". . . [T]he respondent's question in this case as to what was going to happen to him evinced a willingness and a desire for a generalized discussion about the investigation; it was not merely a necessary inquiry arising out of the incidents of the custodial relationship. It could reasonably have been interpreted by the officer as relating generally to the investigation. . . ."

462 U.S. at 1045-46, 103 S.Ct. at 2835, 77 L.Ed.2d at 412.

This court in Wilson v. State, 571 So.2d 1237 (Ala.Cr.App. 1989), rev'd on other grounds, 571 So.2d 1251 (Ala.), on remand, 571 So.2d 1266 (Ala.Cr.App. 1990), applied both of the above United States Supreme Court's holdings and stated:

"Under the totality of the circumstances in the present case, the evidence indicates that the appellant knowingly and intelligently waived his right to counsel by initiating conversation with Investigator Kidd; stating that he wished to speak without his attorney present; and initially stating, 'Mr. Kidd, I ain't done nothing.' Such a statement indicates a desire 'for a generalized discussion about the investigation.' "

571 So.2d at 1247.

Sergeant James Mayo of the Mobile Police Department testified at the suppression hearing. He stated that he questioned the appellant at the police station. Mayo said that he ceased questioning when the appellant invoked his right to counsel. Mayo said that when he got up to leave the appellant said to him that he did not want to die in the electric chair. Mayo then said to the appellant that all he was asking was for the appellant to tell the truth and that the truth might help him. The appellant then made the statement at issue here.

It is clear that the appellant initiated the conversation with Sergeant Mayo. We must now determine whether the statement was voluntary or whether it was the result of coercion. Wilson. Was Mayo's statement asking the appellant to tell the truth, telling him that the truth might help him, coercive?

"In determining whether a confession is voluntary, the trial court's finding of voluntariness need only be supported by a preponderance of the evidence. Seawright v. State, 479 So.2d 1362, 1367 (Ala.Cr.App. 1985). The trial court's decision will not be disturbed on appeal unless it is manifestly contrary to the great weight of the evidence. ' "The test for the voluntary nature of an extrajudicial confession or inculpatory statement is whether in light of all the surrounding circumstances, the statement was free from inducement, threat or promise, either expressed or implied, which would have produced in the mind of the accused any fear of harm or hope of favor." ' "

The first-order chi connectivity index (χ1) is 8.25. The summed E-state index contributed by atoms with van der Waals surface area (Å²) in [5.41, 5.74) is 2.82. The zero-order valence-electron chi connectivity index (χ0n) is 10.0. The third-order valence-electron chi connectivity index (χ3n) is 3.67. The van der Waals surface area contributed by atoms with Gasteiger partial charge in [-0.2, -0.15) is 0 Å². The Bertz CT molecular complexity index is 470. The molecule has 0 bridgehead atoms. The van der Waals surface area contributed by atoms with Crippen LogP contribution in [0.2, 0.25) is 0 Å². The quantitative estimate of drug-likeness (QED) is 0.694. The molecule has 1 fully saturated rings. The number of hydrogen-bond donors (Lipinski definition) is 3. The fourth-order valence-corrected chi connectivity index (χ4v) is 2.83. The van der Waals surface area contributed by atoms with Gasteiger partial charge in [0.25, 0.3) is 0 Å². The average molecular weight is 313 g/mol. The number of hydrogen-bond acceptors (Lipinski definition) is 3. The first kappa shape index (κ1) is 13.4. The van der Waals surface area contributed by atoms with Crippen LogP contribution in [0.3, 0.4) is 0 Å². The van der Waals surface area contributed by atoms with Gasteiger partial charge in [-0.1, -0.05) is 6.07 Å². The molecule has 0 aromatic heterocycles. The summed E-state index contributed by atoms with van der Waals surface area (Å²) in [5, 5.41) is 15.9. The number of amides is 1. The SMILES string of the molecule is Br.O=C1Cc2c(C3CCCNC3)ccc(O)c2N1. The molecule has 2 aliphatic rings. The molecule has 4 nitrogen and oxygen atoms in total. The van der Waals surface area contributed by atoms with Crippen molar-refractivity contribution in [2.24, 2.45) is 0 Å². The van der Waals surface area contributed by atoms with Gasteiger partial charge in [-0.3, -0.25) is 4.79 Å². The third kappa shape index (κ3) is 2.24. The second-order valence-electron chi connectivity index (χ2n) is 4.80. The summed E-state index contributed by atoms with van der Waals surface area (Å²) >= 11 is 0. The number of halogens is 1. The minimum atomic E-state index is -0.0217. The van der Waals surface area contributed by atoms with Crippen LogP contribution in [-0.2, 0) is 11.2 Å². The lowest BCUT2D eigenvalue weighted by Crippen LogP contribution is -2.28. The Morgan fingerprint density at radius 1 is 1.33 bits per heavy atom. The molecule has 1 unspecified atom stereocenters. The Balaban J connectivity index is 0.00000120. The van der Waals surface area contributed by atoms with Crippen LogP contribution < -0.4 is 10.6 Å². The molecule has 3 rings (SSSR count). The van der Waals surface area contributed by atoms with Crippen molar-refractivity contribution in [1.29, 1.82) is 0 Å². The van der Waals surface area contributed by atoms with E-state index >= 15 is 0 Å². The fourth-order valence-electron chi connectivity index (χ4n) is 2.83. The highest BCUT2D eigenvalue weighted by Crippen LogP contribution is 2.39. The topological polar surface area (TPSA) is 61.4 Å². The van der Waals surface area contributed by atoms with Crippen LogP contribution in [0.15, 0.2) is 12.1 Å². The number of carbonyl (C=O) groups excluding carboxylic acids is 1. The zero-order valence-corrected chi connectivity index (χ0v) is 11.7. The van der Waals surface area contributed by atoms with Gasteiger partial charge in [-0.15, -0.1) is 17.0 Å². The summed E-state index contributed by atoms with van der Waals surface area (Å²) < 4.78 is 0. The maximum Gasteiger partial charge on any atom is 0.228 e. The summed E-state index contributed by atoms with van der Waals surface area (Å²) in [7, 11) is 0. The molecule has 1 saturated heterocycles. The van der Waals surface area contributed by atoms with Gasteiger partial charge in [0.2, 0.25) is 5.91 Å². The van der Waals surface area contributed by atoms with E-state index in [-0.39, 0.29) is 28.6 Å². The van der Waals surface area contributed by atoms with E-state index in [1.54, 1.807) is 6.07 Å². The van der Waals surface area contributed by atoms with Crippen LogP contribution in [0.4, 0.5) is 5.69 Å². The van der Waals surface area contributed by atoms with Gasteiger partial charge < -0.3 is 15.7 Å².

Dixon v. State, 588 So.2d 903, 907 (Ala. 1991). (Some citations omitted.)

This court has repeatedly held that the fact that an officer tells an accused that it would be better to tell the truth does not render a statement inadmissible. Ex parte Matthews, 601 So.2d 52 (Ala.), cert. denied, 505 U.S. 1206, 112 S.Ct. 2996, 120 L.Ed.2d 872 (1992); Butler v. State, 646 So.2d 689 (Ala.Cr.App. 1993); Brooks v. State, 599 So.2d 1238 (Ala.Cr.App. 1992); Golden v. State, 439 So.2d 813 (Ala.Cr.App. 1983). "A promise or inducement for a confession cannot be implied from an exhortation to a prisoner that it is best or better to tell the truth." Eakes v. State, 387 So.2d 855, 859 (Ala.Cr.App. 1978). There was no evidence presented that the appellant was coerced, threatened, or forced to make a statement. The appellant's statement to Mayo was not due to be suppressed.

The appellant further contends that the trial court should have suppressed the statement he made in the presence of Officer Johnny Ladner of the Mobile Police Department. The record reflects that the appellant telephoned his girlfriend in Ladner's presence. The appellant told his girlfriend that he had shot two people with a .44 magnum gun. The court held that the appellant had no expectation of privacy in the conversation because he knew Ladner was in the room when he made the statement, and therefore the statement was admissible. We agree.

For the reasons discussed in part I of this opinion, the judgment of the trial court is reversed and the cause remanded to the Circuit Court for Mobile County for proceedings not inconsistent with this opinion.


All the Judges concur.